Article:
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Last in their Olympic Heat; First in Olympic Spirit

Kiwi Nikki Hamblin and American Abbey D'Agostino gave the Rio Olympics its ultimate feel good moment.
August 17, 2016, 2:25pm
Photo credit: Kirby Lee/USA Today

They fell together. They rose together. They finished in the final two places in their women's 5000m heat at Estadio Olimpico in Rio de Janeiro.

But together Nikki Hamblin and Abbey D'Agostino gave the 2016 Olympics its ultimate feel-good moment this morning.

Every Olympics has them. Moments of genuine goodwill, sportsmanship and endevour without glory that make you forgot about all the doping, corruption, security and, in the case of Brazil, an entire nation seemingly teetering on collapse.


You never know when and where they'll pop up though.

In this morning's case, Hamblin, from New Zealand, tripped midway through their heat, with D'Agostino, from the United States, clipping the Kiwis legs. She also went down.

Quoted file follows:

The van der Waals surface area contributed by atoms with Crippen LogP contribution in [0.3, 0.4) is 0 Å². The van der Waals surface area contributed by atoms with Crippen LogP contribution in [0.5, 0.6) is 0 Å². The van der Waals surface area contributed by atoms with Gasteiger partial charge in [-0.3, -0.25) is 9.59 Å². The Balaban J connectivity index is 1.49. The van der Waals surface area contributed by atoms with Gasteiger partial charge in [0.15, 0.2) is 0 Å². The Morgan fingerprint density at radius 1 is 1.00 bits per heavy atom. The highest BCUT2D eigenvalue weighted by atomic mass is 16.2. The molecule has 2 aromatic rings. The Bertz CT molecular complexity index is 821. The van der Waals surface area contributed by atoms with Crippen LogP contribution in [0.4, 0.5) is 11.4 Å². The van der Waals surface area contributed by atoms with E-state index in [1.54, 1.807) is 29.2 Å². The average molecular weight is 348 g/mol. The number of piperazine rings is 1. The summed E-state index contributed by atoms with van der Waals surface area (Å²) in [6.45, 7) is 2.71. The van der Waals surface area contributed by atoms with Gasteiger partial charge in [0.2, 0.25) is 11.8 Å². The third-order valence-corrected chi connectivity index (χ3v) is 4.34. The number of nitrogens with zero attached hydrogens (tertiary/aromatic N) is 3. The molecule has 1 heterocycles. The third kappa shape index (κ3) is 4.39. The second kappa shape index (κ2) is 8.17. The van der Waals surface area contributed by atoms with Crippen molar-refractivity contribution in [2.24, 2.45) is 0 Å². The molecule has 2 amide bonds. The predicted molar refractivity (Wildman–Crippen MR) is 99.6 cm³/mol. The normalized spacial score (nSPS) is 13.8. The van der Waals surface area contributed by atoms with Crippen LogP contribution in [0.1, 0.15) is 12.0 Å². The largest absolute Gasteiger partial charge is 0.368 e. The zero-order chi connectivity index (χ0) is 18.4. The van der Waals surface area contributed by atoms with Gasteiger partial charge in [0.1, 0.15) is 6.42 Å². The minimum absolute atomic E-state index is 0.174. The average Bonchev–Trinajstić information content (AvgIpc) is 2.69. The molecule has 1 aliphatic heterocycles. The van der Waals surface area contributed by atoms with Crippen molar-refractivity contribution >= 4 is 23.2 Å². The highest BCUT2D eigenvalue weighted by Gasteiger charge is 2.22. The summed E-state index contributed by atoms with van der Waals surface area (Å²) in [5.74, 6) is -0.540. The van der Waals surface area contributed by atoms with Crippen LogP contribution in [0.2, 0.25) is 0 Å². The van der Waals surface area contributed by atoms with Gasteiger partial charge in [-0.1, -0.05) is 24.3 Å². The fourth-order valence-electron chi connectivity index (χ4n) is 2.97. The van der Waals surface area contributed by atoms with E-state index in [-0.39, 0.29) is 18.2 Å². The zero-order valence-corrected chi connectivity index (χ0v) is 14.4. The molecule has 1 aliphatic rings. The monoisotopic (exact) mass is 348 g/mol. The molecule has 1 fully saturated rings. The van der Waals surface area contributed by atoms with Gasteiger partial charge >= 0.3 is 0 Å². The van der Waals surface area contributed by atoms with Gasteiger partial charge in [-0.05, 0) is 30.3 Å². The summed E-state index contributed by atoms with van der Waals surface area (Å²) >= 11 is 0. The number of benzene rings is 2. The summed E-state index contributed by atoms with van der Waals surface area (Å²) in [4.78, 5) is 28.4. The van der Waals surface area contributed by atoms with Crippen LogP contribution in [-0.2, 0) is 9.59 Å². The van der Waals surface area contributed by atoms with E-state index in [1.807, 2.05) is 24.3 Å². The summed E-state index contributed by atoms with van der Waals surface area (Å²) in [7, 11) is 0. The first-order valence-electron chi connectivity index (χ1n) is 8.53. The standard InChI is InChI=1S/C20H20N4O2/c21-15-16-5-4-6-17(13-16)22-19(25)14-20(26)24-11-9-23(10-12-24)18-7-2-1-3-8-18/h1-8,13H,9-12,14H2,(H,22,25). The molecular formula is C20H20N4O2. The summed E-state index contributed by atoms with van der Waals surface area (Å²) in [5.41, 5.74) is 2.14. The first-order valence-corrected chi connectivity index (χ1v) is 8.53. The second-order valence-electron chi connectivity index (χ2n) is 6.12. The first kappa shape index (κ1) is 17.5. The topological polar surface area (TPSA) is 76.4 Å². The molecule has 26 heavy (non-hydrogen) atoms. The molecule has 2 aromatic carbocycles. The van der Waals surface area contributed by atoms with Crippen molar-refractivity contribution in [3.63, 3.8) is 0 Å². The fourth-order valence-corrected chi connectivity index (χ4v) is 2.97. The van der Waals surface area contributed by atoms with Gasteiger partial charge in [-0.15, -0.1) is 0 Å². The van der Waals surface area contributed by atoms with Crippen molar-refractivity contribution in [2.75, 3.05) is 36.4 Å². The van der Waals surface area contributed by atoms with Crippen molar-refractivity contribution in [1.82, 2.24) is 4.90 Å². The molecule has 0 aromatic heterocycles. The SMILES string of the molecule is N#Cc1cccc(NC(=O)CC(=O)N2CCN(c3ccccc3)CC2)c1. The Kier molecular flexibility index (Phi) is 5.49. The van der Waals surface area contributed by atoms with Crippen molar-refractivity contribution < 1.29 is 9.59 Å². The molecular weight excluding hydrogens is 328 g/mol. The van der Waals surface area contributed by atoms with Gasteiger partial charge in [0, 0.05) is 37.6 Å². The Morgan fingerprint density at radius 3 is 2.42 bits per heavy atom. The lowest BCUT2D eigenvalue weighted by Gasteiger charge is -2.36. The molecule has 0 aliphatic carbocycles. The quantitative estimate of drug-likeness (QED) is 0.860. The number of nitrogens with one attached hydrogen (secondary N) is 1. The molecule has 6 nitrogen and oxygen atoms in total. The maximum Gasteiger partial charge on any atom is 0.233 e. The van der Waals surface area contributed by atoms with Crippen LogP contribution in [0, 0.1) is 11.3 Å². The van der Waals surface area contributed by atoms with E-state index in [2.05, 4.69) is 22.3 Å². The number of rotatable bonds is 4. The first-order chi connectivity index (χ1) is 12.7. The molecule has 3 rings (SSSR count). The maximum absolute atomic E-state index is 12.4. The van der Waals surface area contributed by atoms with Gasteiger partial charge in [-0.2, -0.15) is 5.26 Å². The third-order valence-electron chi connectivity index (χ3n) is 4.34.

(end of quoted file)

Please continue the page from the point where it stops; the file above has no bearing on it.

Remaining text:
The American runner got to her feet immediately, but rather than leave the English-born Kiwi, she reached down to pull her competitor up.

"Suddenly there's this hand on my shoulder, like 'get up, get up, we have to finish this!," Hamblin told media later.

"I'm so grateful for Abbey for doing that for me. That girl is the Olympic spirit, right there."

Once both runners were up, it was clear that D'Agostino was in a worse state than Hamblin. The American had suffered a knee injury, but encouraged the Kiwi to go ahead.

"She was like 'go on, go on, I don't know if I can run, keep going, keep going."

Judges have given both runners entry into Saturday morning's final due to the mishap. While Hamblin suffered no injuries from the fall, it is unknown if D'Agostino will compete in the final.

The Olympic Spirit… When everything goes wrong… Just keep going. Try it.
D'Agostino — Women's Football (@WoSoWorld)August 16, 2016

Both did, finishing at the back of the field. D'Agostino hobbled into the finish, requiring a wheelchair to leave the stadium.

But, clearly, for both, a spot in the final ultimately pales in comparison to selflessness shown in their heat.

"I'm never going to forget that moment," Hamblin says.

"When anyone asks me what happened in Rio in 20 years time, that's my story."